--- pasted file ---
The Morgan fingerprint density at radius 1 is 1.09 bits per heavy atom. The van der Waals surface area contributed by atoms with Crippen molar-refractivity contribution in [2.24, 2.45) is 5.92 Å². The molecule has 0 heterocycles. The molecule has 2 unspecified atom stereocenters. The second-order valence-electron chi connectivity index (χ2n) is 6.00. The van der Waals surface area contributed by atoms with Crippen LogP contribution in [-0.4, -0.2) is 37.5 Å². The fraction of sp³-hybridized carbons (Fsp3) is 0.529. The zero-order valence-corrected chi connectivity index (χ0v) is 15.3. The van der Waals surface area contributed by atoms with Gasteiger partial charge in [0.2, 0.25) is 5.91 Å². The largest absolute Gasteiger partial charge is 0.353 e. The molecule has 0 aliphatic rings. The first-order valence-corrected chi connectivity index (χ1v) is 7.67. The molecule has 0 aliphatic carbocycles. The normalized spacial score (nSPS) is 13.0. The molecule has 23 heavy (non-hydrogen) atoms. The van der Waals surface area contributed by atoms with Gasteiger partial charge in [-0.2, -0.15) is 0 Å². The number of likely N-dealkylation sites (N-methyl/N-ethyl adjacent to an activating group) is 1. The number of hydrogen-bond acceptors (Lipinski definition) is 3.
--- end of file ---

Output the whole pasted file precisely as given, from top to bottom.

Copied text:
The Morgan fingerprint density at radius 1 is 1.09 bits per heavy atom. The van der Waals surface area contributed by atoms with Crippen molar-refractivity contribution in [2.24, 2.45) is 5.92 Å². The molecule has 0 heterocycles. The molecule has 2 unspecified atom stereocenters. The second-order valence-electron chi connectivity index (χ2n) is 6.00. The van der Waals surface area contributed by atoms with Crippen LogP contribution in [-0.4, -0.2) is 37.5 Å². The fraction of sp³-hybridized carbons (Fsp3) is 0.529. The zero-order valence-corrected chi connectivity index (χ0v) is 15.3. The van der Waals surface area contributed by atoms with Gasteiger partial charge in [0.2, 0.25) is 5.91 Å². The largest absolute Gasteiger partial charge is 0.353 e. The molecule has 0 aliphatic rings. The first-order valence-corrected chi connectivity index (χ1v) is 7.67. The molecule has 0 aliphatic carbocycles. The normalized spacial score (nSPS) is 13.0. The molecule has 23 heavy (non-hydrogen) atoms. The van der Waals surface area contributed by atoms with Gasteiger partial charge in [-0.2, -0.15) is 0 Å². The number of likely N-dealkylation sites (N-methyl/N-ethyl adjacent to an activating group) is 1. The number of hydrogen-bond acceptors (Lipinski definition) is 3.